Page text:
Friday, July 6, 2018
The title of this post is the title of this notable new article authored by Eric Sevigny which will appear in the September 2018 issue of the journal Accident Analysis & Prevention. Here is its abstract:
This study uses data from the Fatality Analysis Reporting System and a differences-in-differences model to examine the effect of state medical marijuana laws (MMLs) on cannabis-involved driving among U.S. drivers involved in a fatal crash between 1993–2014. Findings indicate that MMLs in general have a null effect on cannabis-positive driving, as do state laws with specific supply provisions including home cultivation and unlicensed or quasi-legal dispensaries.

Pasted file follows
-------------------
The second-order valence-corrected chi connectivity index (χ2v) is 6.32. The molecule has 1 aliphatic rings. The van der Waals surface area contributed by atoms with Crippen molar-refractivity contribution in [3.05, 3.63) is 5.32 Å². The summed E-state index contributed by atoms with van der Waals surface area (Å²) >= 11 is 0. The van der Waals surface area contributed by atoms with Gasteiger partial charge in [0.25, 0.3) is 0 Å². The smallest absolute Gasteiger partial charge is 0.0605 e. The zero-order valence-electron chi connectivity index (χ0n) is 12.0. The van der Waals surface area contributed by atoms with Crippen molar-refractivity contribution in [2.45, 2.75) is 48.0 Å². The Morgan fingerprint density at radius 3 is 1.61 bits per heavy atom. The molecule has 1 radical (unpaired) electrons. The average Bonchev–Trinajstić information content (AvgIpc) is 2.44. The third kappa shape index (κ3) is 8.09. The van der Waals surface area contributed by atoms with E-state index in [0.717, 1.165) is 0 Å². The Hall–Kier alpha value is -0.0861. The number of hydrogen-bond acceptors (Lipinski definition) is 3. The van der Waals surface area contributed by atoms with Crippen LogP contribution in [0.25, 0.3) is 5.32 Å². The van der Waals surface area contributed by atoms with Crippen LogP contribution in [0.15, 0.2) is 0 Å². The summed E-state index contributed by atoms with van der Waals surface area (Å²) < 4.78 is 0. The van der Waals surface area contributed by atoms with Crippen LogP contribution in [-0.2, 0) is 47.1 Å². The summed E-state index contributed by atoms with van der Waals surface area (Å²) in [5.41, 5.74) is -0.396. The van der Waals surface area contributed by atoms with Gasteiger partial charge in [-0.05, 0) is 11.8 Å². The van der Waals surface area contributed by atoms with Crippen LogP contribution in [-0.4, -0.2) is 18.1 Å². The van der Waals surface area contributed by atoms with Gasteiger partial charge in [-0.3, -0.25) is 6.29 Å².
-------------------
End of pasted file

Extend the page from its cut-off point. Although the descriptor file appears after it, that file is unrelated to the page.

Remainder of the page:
Only in jurisdictions with state-licensed medical marijuana dispensaries did the odds of marijuana-involved driving increase significantly by 14 percent, translating into an additional 87 to 113 drivers testing positive for marijuana per year. Sensitivity analyses reveal these findings to be generally robust to alternate specifications, although an observed spillover effect consistent with elevated drugged driving enforcement in bordering states weakens a causal interpretation. Still, reasonable policy implications are drawn regarding drugged driving prevention/enforcement and regulations governing dispensary delivery services and business siting decisions.
Some recent (of many) prior related posts:
- "Drug-Impaired Driving: Marijuana and Opioids Raise Critical Issues for States"
- "Driving While Stoned: Issues and Policy Options"
- NHTSA releases "Marijuana-Impaired Driving A Report to Congress"
- "Too Stoned to Drive? The question is trickier than you’d think for police and the courts to answer."
- "Drug-Impaired Driving: A Guide for States"